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The Secrets of Consulting: A Guide to Giving and Getting Advice Successfully
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The Secrets of Consulting: A Guide to Giving and Getting Advice Successfully

4.03  ·  Rating details ·  2,940 ratings  ·  55 reviews
If you are a consultant, ever use one, or want to be one, this book will show you how to succeed.With wit, charm, humor, and wisdom, Gerald M. Weinberg shows you exactly how to become a more effective consultant. He reveals specific techniques and strategies that really work.

Through the use of vividly memorable rules, laws, and principles -- such as The Law of Raspberry Ja
Paperback, 228 pages
Published January 1st 1985 by Dorset House Publishing Company, Incorporated
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4.03  · 
Rating details
 ·  2,940 ratings  ·  55 reviews

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Sep 09, 2008 rated it really liked it
A quick read and actually pretty utilitarian. Weinberg has that peculiar sense of humor of older "systems" (i.e. computer science) guys - an unhealthy love of puns, alliteration, riddles, goofy parables, etc - but it doesn't interfere with the clarity of his messages. This is not "consulting" as a methodology or a framework akin to what one may expect from a McKinsey or HBS alum. By his own description Weinberg sees the role of the consultant less as a problem solver and more as a "jiggler"; som ...more
Jan 08, 2008 rated it it was amazing
Shelves: management
One of the best and most enjoyable business books I've read. Certainly on my top 10 list.

I came across this in some IT book club -- it was a $30 paperback and I was aghast. Have since probably bought and given out 50 copies (Gerry, you can send thanks) to engineers, auditors, and others who need to bring humor and sense to situations.

It has sayings: "Things are the way they are because they got that way." Remember it.
This book is a very quick read because it is a bunch of ProTips smashed together. I had a co-worker tell me that this is a book from the point of view of an old school consultant. I think the consulting work I will be doing will somewhat relate to what Weinberg has written, but it will also be more structured as well.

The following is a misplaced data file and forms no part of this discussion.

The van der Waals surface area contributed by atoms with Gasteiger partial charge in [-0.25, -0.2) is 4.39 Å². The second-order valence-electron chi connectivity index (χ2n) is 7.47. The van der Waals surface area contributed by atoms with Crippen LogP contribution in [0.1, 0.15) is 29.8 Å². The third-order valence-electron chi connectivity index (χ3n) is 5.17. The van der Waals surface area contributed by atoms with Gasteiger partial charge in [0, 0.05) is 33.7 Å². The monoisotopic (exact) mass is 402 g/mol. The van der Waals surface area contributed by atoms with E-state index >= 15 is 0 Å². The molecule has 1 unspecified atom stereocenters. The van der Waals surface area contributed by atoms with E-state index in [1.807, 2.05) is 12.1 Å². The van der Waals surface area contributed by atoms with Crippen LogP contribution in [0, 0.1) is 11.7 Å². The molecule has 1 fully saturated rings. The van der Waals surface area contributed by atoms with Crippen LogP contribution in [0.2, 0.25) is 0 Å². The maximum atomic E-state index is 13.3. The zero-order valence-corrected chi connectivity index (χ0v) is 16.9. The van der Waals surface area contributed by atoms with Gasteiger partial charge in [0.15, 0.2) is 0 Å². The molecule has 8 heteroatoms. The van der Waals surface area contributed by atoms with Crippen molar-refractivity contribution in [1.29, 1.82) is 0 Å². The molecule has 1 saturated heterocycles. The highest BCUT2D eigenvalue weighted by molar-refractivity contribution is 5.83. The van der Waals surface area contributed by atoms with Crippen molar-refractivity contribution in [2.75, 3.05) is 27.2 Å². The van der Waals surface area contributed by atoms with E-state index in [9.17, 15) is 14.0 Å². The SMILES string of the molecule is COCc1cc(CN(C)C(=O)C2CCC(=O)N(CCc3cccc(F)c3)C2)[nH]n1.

(view spoiler)
Dec 11, 2012 rated it it was ok
Shelves: engineering
The author has been a consultant since age 13, when he worked at a local supermarket as a substitute stock boy, noticed that no one was buying the rutabagas, and suggested to the produce manager that they be thrown away, and their shelf space be utilized for something with greater turnover. The produce manager told Weinberg that this was a great idea, did as he was told, and asked him, "Now, what is the least popular vegetable?" Weinberg learned the lesson for good: if a consultant solves the cu ...more
Du Nguyen
Nov 30, 2014 rated it really liked it
Shelves: owned
The Secrets of Consulting by Gerald Weinberg is a book about the learning and wisdom of Weinberg's consulting career.

The Secrets of Consulting from the outset seems like it is specifically aimed at consultants or perhaps employees in larger corporations but as soon as you read it, you instantly become aware that this book contains advice and wisdom for your life. While all of the advice usually centers around consulting cases it is most of the times applicable for your life as well. As a result
Sergey Shishkin
Sep 30, 2011 rated it it was amazing
Very thought provoking and humorous book. Although it leaves the reader with more questions than answers it definitely contains numerous advice on the subject. I only wish I read it before I started to be a consultant.
Oleksii Burdin
Dec 27, 2015 rated it it was amazing
Laws of life, with a great Jerry Weinberg's spice!
Alexander Trofimov
Nov 11, 2014 rated it it was amazing  ·  review of another edition
Shelves: the-best
If something going wrong, probably it's you. If it's not you then it's definitely other people. But never tools or situation.
Read and check yourselves.
Michael Richardson
Feb 20, 2011 rated it really liked it
Worth reading for everyone involved in business.
Teddy Zetterlund
Dec 20, 2017 rated it it was amazing
Finished the book in three days and enjoyed it very much.

Afterwards I wish I’d read it earlier, and I’d like to compare it with How to Win Friends and Influence People. Both books introduce a lot of principles, backed by enjoyable and memorable stories, that you can apply to your life—for great effect—right away.

Also, it finishes off with a great list of other books you might enjoy reading on different subjects; one of them being the book I just mentioned.
Jaakko Koivula
Nov 25, 2017 rated it it was amazing
Entertaining and highly educational. Will have to return to this.
Sergey Teplyakov
Jun 08, 2015 rated it liked it
Shelves: other
Этот тот редкий случай, когда мои ожидания от книги не оправдались.
Прочитав первую главу я был просто в абсолютном восторге! Вся глава в заметках, столько мыслей и эмоций! Автор не просто жжот, он познал мир, корпоративную культуру и явно узнал ответ на вопрос Вселенной и всего такого.

Но дальше что-то пошло не так. Да, законы консалтинга применимы в жизни, они интересны, из них можно почерпнуть чего-то полезного. Рассказанные истории поучительны, хотя возможность применения на себе немного сомни
Bibhu Ashish
Sep 04, 2007 rated it liked it